Latches 20-1 and 20-2 are powered by normal power supply VDD 162. Shadow latch 30-1 is powered by retention power supply VRET 164. FIG. 3 illustrates flip-flop 109 and comparator 40 according to an embodiment of the invention. It is noted that COMPARE 111 can be used for comparisons (for example between test induced states) while power (VDD) is on and also for write back (recovery) operations during power up (after tested latch 20-2 exits a low power mode).

First latch 20-1 includes a first transfer gate 101, two inversely connected inverters 102 and 103, and a third inverter 104.

An input node of first transfer gate 101 forms the input node of flip-flop 109. The output of the first transfer gate 101 is connected to an input of inverter 102 and to an output of inverter 103. The input of inverter 103 is connected to the output of inverter 102 and to an input mode of third inverter 104.

Tested latch 20-2 includes a second transfer gate 105, two inversely connected inverters 124 and 126 and sixth inverter 126.

An input node of second transfer gate 105 is connected to an output of third inverter 104. The output of transfer gate 105 is connected (at first node N1) to an input of inverter 122 and to an output of inverter 124. The input of inverter 124 is connected (at second node N2) to the output of inverter 122 and to an input mode of sixth inverter 126. Sixth inverter 126 output is the output signal DOUT 112. The complementary signal of DOUT 112 is denoted DOUT_113.

First node N1 is connected to first branch 40-1 of comparator 40. First branch 40-1 includes transistor T8 138 and transistor T9 139. Transistor T9 139 is connected between transistor T8 138 to the ground.

Second node N2 is connected to second branch 40-2 of comparator 40. Second branch 40-2 includes transistors T5 135 and transistor T6 136. Transistor T6 136 is connected and T5 135 to the ground.

The gates of transistors T9 139 and T6 136 receive signal COMPARE 111 at their gates. Assuming that transistors T6 136 and T9 139 are NMOS transistors, transistors T9 and T6 are deactivated (“off”) if COMPARE 111 is low. This disconnects transistors T5 and T8 from the ground. If COMPARE 111 is high transistors T5 and T8 are grounded.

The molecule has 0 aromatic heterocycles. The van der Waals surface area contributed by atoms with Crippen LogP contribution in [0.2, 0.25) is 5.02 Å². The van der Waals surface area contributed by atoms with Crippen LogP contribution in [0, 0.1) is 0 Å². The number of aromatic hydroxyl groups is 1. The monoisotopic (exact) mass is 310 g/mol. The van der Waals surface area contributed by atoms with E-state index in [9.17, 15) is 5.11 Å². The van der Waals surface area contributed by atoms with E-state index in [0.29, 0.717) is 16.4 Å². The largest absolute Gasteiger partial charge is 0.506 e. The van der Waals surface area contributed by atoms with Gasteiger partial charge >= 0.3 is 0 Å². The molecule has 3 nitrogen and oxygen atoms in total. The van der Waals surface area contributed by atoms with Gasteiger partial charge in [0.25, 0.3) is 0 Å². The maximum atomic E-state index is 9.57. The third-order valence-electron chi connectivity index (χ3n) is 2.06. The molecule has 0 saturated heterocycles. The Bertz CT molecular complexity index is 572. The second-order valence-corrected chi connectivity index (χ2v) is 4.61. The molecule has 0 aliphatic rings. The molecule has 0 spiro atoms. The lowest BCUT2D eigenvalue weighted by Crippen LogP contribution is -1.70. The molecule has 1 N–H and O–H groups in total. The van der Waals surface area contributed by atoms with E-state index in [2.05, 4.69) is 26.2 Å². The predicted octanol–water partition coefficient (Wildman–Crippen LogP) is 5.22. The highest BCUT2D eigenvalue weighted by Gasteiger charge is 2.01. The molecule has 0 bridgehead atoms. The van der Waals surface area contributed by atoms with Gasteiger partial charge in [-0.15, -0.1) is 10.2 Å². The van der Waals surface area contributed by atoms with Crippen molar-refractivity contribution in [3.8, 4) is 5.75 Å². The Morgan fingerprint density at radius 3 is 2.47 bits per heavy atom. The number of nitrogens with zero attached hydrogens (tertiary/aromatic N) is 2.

The gate of transistor T5 receives, from shadow latch 30-1, signal DLOUT_115 while the gate of transistor T8 receives, from shadow latch 30-1, a complementary signal DLOUT 114. Thus, assuming that the comparator 40 is activated (COMPARE 111 is high) one of the branches is active. The active branch is determined by the values of DLOUT_114 and DLOUT 115.

DLOUT_114 and DLOUT 115 represent the data stored in shadow latch 30-1. This data reflects the state of a first test-imposed state.

First branch 40-1 will perform a comparison when DLOUT_115 is high while second branch 40-2 will perform a comparison when DLOUT 114 is high. If DLOUT_115 is high and DOUT 112 is high then a contention current will flow through first branch 40-1. If DLOUT 114 is high and DOUT_113 is high then a contention current will flow through second branch 40-2.

It is noted that during a power up sequence transistor T8 138 or T5 135 will create enough asymmetry for powering up of tested latch 20-2 to the required state.

FIG. 4 illustrates a shadow latch 30-1 according to an embodiment of the invention.

Shadow latch 30-1 includes transistors T1-T3 131-133, and inverters 142 and 144.

An input of inverter 144 is connected (at node N3) and to an output of inverter 142. The input of inverter 142 is connected (at node N4) to the output of inverter 144. Node N3 is also connected to the source of transistor T3 133 and node N4 is also connected to the source of transistor T2 132.

The drains of transistors T1 131 and T2 143 are connected to the source of transistor T1 131. The drain of transistor T1 131 is grounded. The gate of transistor T1 131 receives signal WRITE 116 that is asserted when there is a need to write information to shadow latch 30-1. This information reflects a state of tested latch 20-2. The gate of transistor T2 132 receives DOUT 112 while the gate of transistor T3 133 receives signal DOUT_113. If transistor T1 131 is active then the values of DOUT 112 and DOUT_113 determine the state of inverters 142 and 144.

Node N3 provides signal DLOUT 114 while node N4 provides signal DLOUT_115. These signals reflect the state of a tested latch when a previous write process to shadow latch 30-1 occurred. Signals DLOUT 114 and DLOUT_115 are sent to comparator 40 that compares these signals to the voltage at nodes N1 and N2.

FIG. 5 is a flow chart of method 200 according to an embodiment of the invention.